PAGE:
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February 3, 2020
Sponsored by Kaseya
Selling complex solutions is hard. It’s even more difficult when your potential customers aren’t very familiar with the nuances and details of what you have to offer. It transforms a pitch about benefits and haggling over pricing into an impromptu educational session.
But MSPs consistently face this as they try to win new business from law firms and nonprofits and medical practices and other businesses that don’t live and breathe IT on a daily basis. When MSPs are talking about something relatively positive for the client, this can be an easier sale; outsourcing resource-intensive tasks to experts, improving functionality and saving money while you’re at it sounds great!
However, many of the services MSPs provide force organizations to contemplate things they’d rather not think about. Malware, data theft, phishing … these are not pleasant topics for businesses, which would rather focus on their core operations. Yet adequately defending IT systems from these malicious attacks is now par for the course.
Another scenario no one wants to spend much time on is business continuity and disaster recovery (BCDR). This demands organizations grapple with the idea that their mission-critical systems could be completely wiped out, significantly disrupting their operations. We’re no longer talking preventative care. This is about how to stand up again after you’ve been knocked down.
We All Have Our Core Competencies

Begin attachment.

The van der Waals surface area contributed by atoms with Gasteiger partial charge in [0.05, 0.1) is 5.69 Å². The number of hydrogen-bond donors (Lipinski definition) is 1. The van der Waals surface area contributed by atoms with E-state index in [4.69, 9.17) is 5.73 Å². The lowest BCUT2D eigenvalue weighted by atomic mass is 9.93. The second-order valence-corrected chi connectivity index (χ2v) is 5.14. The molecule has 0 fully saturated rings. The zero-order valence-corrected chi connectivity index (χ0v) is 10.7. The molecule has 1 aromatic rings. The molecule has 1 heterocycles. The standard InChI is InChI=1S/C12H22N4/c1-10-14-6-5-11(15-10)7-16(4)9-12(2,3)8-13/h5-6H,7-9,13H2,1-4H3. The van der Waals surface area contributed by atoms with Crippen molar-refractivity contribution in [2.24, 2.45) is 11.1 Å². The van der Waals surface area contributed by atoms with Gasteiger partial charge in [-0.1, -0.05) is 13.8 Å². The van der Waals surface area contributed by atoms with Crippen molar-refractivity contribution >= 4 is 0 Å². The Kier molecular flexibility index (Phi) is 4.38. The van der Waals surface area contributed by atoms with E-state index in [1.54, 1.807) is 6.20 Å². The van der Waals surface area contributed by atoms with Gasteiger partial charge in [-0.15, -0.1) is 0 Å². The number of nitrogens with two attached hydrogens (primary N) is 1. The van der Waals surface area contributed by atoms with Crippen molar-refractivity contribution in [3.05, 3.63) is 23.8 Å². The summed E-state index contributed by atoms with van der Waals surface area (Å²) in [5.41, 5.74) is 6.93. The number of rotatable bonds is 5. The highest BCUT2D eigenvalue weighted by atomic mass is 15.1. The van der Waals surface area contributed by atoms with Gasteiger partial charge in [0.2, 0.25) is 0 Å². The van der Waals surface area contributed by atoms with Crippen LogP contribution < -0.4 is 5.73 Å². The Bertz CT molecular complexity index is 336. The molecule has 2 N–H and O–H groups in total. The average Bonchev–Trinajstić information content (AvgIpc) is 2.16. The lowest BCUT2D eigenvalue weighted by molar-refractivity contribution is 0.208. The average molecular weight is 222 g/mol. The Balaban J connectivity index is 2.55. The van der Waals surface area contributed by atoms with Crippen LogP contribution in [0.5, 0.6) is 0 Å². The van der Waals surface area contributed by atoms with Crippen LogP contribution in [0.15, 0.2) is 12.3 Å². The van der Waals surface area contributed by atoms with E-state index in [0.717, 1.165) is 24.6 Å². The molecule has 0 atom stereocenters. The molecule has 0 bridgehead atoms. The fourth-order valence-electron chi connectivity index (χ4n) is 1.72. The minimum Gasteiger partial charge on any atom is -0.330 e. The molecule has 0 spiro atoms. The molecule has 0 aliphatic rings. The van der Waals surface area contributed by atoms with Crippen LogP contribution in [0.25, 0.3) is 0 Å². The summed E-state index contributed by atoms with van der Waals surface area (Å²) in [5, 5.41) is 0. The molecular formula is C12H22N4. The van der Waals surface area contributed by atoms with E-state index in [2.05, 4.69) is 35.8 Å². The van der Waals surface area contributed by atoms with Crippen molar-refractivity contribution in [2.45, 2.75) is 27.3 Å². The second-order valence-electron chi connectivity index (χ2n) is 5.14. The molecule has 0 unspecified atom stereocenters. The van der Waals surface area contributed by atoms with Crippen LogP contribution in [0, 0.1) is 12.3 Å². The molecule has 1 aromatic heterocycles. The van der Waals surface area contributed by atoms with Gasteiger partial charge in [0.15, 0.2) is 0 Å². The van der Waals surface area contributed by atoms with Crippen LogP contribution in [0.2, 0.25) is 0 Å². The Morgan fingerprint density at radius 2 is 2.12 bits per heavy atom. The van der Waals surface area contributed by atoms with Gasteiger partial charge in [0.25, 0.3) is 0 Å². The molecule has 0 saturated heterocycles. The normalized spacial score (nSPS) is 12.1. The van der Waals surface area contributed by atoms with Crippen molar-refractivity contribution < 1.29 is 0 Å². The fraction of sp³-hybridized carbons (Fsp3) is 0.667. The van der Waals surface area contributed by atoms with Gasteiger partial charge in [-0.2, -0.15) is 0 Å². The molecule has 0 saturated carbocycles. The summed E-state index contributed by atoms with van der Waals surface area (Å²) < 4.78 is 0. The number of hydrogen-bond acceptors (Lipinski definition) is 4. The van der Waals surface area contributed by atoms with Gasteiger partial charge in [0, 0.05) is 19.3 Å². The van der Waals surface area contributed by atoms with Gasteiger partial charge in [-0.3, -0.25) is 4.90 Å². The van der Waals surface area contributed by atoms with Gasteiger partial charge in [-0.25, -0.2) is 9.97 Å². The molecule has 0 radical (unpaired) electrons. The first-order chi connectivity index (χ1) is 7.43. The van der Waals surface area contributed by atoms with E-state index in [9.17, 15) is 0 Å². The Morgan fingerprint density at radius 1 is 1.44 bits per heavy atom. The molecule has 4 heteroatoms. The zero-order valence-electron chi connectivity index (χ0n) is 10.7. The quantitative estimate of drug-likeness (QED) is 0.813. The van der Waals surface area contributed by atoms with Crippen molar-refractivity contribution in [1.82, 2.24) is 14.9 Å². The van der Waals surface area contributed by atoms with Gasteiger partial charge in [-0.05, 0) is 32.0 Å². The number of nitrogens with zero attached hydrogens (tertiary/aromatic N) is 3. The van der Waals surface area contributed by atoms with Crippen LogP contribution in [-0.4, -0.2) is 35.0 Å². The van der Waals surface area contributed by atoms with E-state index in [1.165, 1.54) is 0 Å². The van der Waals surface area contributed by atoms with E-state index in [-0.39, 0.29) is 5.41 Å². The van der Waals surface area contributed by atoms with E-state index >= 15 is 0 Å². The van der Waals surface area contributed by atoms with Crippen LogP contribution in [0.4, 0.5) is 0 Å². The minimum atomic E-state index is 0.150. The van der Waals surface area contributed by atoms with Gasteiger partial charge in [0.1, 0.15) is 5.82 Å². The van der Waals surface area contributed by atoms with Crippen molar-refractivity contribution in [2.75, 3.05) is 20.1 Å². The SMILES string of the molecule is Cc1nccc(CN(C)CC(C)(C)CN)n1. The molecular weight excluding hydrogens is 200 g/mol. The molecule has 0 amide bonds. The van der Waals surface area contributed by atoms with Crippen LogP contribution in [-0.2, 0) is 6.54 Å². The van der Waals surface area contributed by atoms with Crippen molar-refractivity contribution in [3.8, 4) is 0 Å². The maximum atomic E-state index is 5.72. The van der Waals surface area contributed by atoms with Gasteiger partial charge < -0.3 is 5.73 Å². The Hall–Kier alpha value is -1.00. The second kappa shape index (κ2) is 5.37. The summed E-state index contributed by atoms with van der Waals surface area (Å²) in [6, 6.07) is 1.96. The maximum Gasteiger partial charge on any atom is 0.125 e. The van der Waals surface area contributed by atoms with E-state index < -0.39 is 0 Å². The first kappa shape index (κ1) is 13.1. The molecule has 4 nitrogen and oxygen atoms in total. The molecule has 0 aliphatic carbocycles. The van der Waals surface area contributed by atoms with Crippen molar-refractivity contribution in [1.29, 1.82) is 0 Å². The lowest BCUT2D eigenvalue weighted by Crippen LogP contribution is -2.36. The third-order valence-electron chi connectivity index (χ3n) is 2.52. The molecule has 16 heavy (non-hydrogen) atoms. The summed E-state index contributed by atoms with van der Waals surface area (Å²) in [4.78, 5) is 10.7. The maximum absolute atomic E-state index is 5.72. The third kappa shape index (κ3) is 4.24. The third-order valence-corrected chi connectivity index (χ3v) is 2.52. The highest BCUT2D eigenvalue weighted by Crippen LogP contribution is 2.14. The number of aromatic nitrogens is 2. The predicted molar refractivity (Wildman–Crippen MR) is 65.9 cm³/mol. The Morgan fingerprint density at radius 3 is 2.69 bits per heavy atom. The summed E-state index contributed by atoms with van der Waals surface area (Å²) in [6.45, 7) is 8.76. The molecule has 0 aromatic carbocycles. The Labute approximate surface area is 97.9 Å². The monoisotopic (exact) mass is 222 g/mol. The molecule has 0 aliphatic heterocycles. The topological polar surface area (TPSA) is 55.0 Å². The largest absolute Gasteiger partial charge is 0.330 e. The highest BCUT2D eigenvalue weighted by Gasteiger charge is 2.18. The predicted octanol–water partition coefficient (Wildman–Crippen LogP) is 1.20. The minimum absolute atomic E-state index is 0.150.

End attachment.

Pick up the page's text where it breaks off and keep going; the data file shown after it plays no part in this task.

We’re generally best at the tasks we spend the most time on. Your customers practice law or medicine, or design buildings or install HVAC systems. They might also know how to fix a photocopier, stock the breakroom or design a business card, but these are seldom their strengths.
That’s why they look to an MSP to handle their IT needs. They know it’s not their core competency, and it’s worth it to pay someone else to manage those things. This frees the business up to focus on the things they do best.
For MSPs, sales and marketing are a necessary evil to land new customers, but they most likely are not the strongest part of their repertoire. However, to effectively market and sell complex services like BCDR, you must do much more than book a meeting or draft a contract. You must raise awareness, generate demand and convince potential customers that your solution is the right fit.
Ingredients of a Full Go-to-Market Program
Effectively taking your solutions to market requires an array of items that map to every stage of the customer journey:
What to say: Sales teams need a set of talking points, value propositions and rebuttals to common objections. These should be specific to each individual solution and can also be tailored to particular verticals that have their own unique set of requirements. Improving your business development skills by implementing marketing and prospecting tactics will help you stand out from competition and open opportunities to get in front of highly qualified leads.
Consistent messaging and branding: A professional sales approach requires clear, concise and coherent communication with prospects from the moment they enter the sales funnel until they finally sign on the dotted line. The language used in every touchpoint should be complementary, reinforcing the key points you are trying to get across to potential customers. Technical topics are tough enough for these folks to keep up with; mixed messages will only confuse them more.